Behaviour Change

PROPAGANDA FOR CHANGE is a project created by the students of Behaviour Change (ps359) and Professor Thomas Hills at the Psychology Department of the University of Warwick. This work was supported by funding from Warwick's Institute for Advanced Teaching and Learning.

Thursday, January 23, 2014

My right arm fell off today...


The ad above is part of a series of advertisements for the trade book publisher, Penguin Books UK. The ads quote the, often intriguing, first lines of various novels.  In this instance the line ‘My right arm fell off today’ is used from Joan Frances Turner’s ‘Dust’, and subsequently uses the slogan ‘every great beginning deserves to be continued’.

The advert uses a range of techniques to attract the attention of passersby, which arguably is the main aim for any advertisement or persuasive message. Most notably, the phrase ‘my right arm fell off today’ is likely to be a phrase no passerby expects to see. By violating the viewers expectations, It can be seen as a mild form of ‘shock tactics’ such that by shocking the reader, the viewer  is more likely to take another look, further cementing the persuasive message. Research has also shown that shocking the viewer can significantly increase attention, benefit memory and effectively change behaviours.  Dahl et al. (2003) compared three different approaches to HIV prevention advertisements (information, fear and shock) and found those exposed to shocking ads outperformed both other types of appeal on measures of attention recall and recognition, highlighting its effectiveness as a communication strategy. Though unlikely to deeply shock anyone, the Penguin ad may similarly reap the benefits of a shocking ad in surprising their audience with a phrase they are not expecting to see. In this way, the advertiser has successfully evoked interest and captured the attentions of its target audience. 

Furthermore, the Penguin Books ad is fairly simplistic. Research has shown that simplicity is important when the target audience only have brief exposure to the ad, such as if this ad were displayed on a billboard or at a train station. Experts on billboard advertising have previously recommend using eight words or less to increase effectiveness. In a sample of 252 billboards, Blasko (1985) showed that national advertisers had an average of fewer than seven words and 1.2 piece of information per billboard compared to local advertisers, who weren’t ‘in-the-know’, averaging about 13 words and 1.6 pieces of information per ad.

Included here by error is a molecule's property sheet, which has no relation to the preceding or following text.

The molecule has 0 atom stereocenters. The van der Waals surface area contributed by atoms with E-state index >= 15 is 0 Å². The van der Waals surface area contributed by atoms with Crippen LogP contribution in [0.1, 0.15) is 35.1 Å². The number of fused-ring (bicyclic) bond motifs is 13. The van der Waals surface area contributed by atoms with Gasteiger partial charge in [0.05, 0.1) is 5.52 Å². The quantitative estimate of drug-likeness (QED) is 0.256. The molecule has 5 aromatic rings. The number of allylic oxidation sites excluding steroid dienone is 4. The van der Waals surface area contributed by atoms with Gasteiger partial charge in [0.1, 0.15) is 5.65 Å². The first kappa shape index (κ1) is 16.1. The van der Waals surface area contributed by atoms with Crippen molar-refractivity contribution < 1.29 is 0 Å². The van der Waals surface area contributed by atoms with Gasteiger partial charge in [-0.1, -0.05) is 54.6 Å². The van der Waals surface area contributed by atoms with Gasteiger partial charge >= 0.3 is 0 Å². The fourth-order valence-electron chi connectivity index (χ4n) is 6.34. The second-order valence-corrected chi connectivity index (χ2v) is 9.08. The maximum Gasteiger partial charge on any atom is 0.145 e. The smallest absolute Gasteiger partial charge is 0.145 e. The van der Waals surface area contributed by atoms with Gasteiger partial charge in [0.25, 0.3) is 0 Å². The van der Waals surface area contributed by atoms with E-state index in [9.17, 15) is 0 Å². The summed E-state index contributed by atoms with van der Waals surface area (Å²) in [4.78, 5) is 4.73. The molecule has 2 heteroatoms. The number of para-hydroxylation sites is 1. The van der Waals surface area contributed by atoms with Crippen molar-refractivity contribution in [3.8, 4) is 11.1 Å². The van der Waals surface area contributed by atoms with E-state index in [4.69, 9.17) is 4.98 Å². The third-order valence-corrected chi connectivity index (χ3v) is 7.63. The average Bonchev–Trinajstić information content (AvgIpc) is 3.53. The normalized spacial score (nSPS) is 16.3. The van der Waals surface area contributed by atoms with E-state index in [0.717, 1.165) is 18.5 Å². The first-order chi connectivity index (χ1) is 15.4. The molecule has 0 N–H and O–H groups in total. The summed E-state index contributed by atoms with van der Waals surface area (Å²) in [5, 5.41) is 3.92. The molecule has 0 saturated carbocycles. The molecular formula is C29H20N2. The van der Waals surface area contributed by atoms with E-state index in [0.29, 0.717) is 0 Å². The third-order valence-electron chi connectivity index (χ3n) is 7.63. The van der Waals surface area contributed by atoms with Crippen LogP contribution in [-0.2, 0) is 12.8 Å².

A study by Donthu, Cherian and Bhargava (1993) further illustrates the effectiveness of simplicity. They placed 10 new billboard ads on a 30 mile stretch of an American suburb, advertising local products and services. Four of the 10 had 7 words or fewer, the remainder had more than 8. Fifty days after they were placed, researchers undertook telephone interviews with 142 residents who passed all ten on their commute to work.  Respondents recalled 1.5 times as many of the ads with fewer words compared to those with many. With the main body of the Penguin ad using a mere 7 words, research would suggest they are more likely to be remembered meaning greater success for the company.

All in all, the content and simplicity of this rather quirky advertisement evokes intrigue in the viewer, with the aim of cementing the underlying persuasive message.  

Blasko, V. J. (1985), “A Content Analysis of the Creative Characteristics of Outdoor  advertising: National Vs. Regional Differences,” in Proceedings of the 1985 Conference of the American Academy of Advertising, Nancy Stephens, ed., Tempe, AZ, 17–21.

Dahl, D.W., Frankenberger, K.D., & Manchanda, R. V. (2003). Does It Pay to Shock? Reactions to Shocking and Nonshocking Advertising Content among University Students. Journal of Advertising Research,43,268-280.

Donthu, N., Cherian, J., & Bhargava, M. (1993). Factors influencing recall of outdoor advertising.. Journal of Advertising Research, 33(3), 64-72.




Sophie Preece 

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